Sunday, August 16, 2009


Things close in. I need to get out. Mental illness is simple, really. We get overwhelmed, overloaded. Too much of one thing, too much of everything. Too much thought, too much emotion, too much sensory input. Too much of nothing, even. Think of a fire in your brain or of being trapped deep underground, unable to breathe. There is no way the brain can respond rationally.

The brain copes, instead, by flipping out or shutting down.

Nearly 20 years ago, in a hot tub, I relived one of these experiences with a New Age practitioner. I felt myself in some dark cavern of hell, struggling, desperate to get out. Oddly, I found myself humming a tune from Offenbach's "Orpheus in the Underworld." Thankfully, my practitioner stayed with me and helped me effect my escape. Light, fresh air, deliverance. I flopped onto the deck of the tub, spent, exhausted.

Slowly, I collected my wits and speculated out loud that this is what it must have been like when I was born. Not that my mom was about to corroborate my account, of course. Funny thing, though, next time I saw her, with no prompting, she started talking about my birth.

It was a very quick delivery, she informed me. I was out instantly, practically born in the elevator. This did not square with my hot tub experience. Then, as an afterthought, my mom happened to say: "The doctor told me to hold my legs together."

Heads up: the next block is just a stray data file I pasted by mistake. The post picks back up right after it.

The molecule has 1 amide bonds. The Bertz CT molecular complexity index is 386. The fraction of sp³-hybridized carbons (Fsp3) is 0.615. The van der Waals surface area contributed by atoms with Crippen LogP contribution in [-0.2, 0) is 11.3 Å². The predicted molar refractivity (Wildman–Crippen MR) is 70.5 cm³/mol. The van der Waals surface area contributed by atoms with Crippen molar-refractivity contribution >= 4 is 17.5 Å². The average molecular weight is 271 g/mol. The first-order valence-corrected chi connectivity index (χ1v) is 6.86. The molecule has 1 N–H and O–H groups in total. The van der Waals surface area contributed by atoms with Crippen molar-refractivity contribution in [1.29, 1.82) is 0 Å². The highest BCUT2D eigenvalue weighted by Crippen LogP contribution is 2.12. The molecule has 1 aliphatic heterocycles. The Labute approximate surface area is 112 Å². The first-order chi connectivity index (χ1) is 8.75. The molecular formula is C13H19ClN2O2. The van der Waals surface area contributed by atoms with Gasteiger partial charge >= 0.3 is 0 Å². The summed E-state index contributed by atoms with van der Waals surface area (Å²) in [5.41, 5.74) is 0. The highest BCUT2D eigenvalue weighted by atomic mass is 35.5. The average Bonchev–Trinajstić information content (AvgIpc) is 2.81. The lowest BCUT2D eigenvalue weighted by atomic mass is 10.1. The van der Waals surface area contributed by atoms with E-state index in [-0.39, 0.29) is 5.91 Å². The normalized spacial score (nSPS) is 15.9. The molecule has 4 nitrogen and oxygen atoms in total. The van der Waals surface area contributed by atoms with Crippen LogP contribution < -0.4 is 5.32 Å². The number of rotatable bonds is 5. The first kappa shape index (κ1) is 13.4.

Holy crap!

Let me attempt a reconstruction, from the baby's point of view: Here I was, venturing out from the security of the womb, in some biological equivalent of an extremely confining crawl space. There was no going back, but I could take some comfort in my forward progress. Things were closing in, it was a scary situation, but I was ready. I made my big push, and ...

I couldn't get out!

Talk about a fetus with attitude, I literally forced my way to the surface, where I entered the world kicking and screaming in unsanitary conditions. Instantly, I was whisked away into an isolated ward, where my mother jokes I bonded with a nun. I have no reason to doubt her.

Please don't tell anyone about this ...

1 comment:

Anonymous said...

What timing, to read this the day I begin my disability application...